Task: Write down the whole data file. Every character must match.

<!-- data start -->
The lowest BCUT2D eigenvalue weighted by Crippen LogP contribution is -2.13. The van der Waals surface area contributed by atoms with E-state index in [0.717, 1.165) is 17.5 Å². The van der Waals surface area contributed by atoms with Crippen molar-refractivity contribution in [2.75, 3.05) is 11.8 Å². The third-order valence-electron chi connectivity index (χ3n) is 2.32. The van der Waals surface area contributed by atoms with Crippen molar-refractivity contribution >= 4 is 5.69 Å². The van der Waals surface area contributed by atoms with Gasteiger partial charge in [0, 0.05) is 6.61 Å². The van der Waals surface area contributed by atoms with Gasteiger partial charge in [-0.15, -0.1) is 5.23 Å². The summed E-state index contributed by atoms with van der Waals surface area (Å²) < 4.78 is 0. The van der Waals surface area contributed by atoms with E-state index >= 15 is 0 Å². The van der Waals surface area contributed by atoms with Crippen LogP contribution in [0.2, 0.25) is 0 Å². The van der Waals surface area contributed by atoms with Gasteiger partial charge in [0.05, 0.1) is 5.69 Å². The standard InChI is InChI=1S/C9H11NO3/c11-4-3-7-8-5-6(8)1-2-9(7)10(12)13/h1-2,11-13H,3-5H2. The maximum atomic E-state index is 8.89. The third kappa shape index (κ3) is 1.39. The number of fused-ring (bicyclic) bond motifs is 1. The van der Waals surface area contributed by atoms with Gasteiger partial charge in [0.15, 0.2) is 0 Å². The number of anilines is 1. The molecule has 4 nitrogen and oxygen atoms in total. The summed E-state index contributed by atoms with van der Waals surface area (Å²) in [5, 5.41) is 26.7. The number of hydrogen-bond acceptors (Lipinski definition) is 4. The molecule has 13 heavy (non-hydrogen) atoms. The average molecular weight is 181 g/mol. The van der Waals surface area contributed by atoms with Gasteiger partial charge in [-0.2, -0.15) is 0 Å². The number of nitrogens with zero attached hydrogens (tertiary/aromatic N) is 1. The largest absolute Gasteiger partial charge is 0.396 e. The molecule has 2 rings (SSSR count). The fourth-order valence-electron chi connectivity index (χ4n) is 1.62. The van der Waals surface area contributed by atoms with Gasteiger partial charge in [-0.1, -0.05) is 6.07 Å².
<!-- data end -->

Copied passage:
The lowest BCUT2D eigenvalue weighted by Crippen LogP contribution is -2.13. The van der Waals surface area contributed by atoms with E-state index in [0.717, 1.165) is 17.5 Å². The van der Waals surface area contributed by atoms with Crippen molar-refractivity contribution in [2.75, 3.05) is 11.8 Å². The third-order valence-electron chi connectivity index (χ3n) is 2.32. The van der Waals surface area contributed by atoms with Crippen molar-refractivity contribution >= 4 is 5.69 Å². The van der Waals surface area contributed by atoms with Gasteiger partial charge in [0, 0.05) is 6.61 Å². The van der Waals surface area contributed by atoms with Gasteiger partial charge in [-0.15, -0.1) is 5.23 Å². The summed E-state index contributed by atoms with van der Waals surface area (Å²) < 4.78 is 0. The van der Waals surface area contributed by atoms with E-state index >= 15 is 0 Å². The van der Waals surface area contributed by atoms with Crippen LogP contribution in [0.2, 0.25) is 0 Å². The van der Waals surface area contributed by atoms with Gasteiger partial charge in [0.05, 0.1) is 5.69 Å². The standard InChI is InChI=1S/C9H11NO3/c11-4-3-7-8-5-6(8)1-2-9(7)10(12)13/h1-2,11-13H,3-5H2. The maximum atomic E-state index is 8.89. The third kappa shape index (κ3) is 1.39. The number of fused-ring (bicyclic) bond motifs is 1. The van der Waals surface area contributed by atoms with Gasteiger partial charge in [0.15, 0.2) is 0 Å². The number of anilines is 1. The molecule has 4 nitrogen and oxygen atoms in total. The summed E-state index contributed by atoms with van der Waals surface area (Å²) in [5, 5.41) is 26.7. The number of hydrogen-bond acceptors (Lipinski definition) is 4. The molecule has 13 heavy (non-hydrogen) atoms. The average molecular weight is 181 g/mol. The van der Waals surface area contributed by atoms with Gasteiger partial charge in [-0.2, -0.15) is 0 Å². The number of nitrogens with zero attached hydrogens (tertiary/aromatic N) is 1. The largest absolute Gasteiger partial charge is 0.396 e. The molecule has 2 rings (SSSR count). The fourth-order valence-electron chi connectivity index (χ4n) is 1.62. The van der Waals surface area contributed by atoms with Gasteiger partial charge in [-0.1, -0.05) is 6.07 Å².